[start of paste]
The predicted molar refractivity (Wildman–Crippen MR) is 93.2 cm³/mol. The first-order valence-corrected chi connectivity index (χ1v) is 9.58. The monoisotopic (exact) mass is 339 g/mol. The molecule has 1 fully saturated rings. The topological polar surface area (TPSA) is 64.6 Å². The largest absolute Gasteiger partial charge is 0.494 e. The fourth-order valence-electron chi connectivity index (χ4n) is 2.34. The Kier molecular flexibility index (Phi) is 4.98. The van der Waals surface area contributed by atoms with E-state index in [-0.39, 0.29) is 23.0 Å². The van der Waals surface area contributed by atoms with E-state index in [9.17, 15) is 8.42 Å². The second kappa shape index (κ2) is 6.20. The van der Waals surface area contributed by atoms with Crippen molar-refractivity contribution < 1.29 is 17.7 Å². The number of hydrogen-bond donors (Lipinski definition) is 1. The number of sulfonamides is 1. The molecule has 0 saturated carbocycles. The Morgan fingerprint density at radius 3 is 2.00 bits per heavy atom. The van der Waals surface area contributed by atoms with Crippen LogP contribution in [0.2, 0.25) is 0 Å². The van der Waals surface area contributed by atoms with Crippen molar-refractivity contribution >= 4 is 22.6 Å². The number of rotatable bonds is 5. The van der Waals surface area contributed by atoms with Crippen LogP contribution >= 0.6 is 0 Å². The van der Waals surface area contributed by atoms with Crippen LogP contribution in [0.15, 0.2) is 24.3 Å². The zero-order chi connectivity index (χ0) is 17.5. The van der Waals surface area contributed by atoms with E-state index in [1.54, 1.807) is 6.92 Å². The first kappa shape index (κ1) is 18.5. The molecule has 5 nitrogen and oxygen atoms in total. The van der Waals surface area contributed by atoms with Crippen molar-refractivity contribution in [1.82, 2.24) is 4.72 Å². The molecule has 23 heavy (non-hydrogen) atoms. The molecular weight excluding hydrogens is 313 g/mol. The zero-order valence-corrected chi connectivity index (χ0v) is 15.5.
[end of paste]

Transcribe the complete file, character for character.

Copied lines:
The predicted molar refractivity (Wildman–Crippen MR) is 93.2 cm³/mol. The first-order valence-corrected chi connectivity index (χ1v) is 9.58. The monoisotopic (exact) mass is 339 g/mol. The molecule has 1 fully saturated rings. The topological polar surface area (TPSA) is 64.6 Å². The largest absolute Gasteiger partial charge is 0.494 e. The fourth-order valence-electron chi connectivity index (χ4n) is 2.34. The Kier molecular flexibility index (Phi) is 4.98. The van der Waals surface area contributed by atoms with E-state index in [-0.39, 0.29) is 23.0 Å². The van der Waals surface area contributed by atoms with E-state index in [9.17, 15) is 8.42 Å². The second kappa shape index (κ2) is 6.20. The van der Waals surface area contributed by atoms with Crippen molar-refractivity contribution < 1.29 is 17.7 Å². The number of hydrogen-bond donors (Lipinski definition) is 1. The number of sulfonamides is 1. The molecule has 0 saturated carbocycles. The Morgan fingerprint density at radius 3 is 2.00 bits per heavy atom. The van der Waals surface area contributed by atoms with Crippen LogP contribution in [0.2, 0.25) is 0 Å². The van der Waals surface area contributed by atoms with Crippen molar-refractivity contribution >= 4 is 22.6 Å². The number of rotatable bonds is 5. The van der Waals surface area contributed by atoms with Crippen LogP contribution >= 0.6 is 0 Å². The van der Waals surface area contributed by atoms with Crippen LogP contribution in [0.15, 0.2) is 24.3 Å². The zero-order chi connectivity index (χ0) is 17.5. The van der Waals surface area contributed by atoms with E-state index in [1.54, 1.807) is 6.92 Å². The first kappa shape index (κ1) is 18.5. The molecule has 5 nitrogen and oxygen atoms in total. The van der Waals surface area contributed by atoms with Crippen molar-refractivity contribution in [1.82, 2.24) is 4.72 Å². The molecule has 23 heavy (non-hydrogen) atoms. The molecular weight excluding hydrogens is 313 g/mol. The zero-order valence-corrected chi connectivity index (χ0v) is 15.5.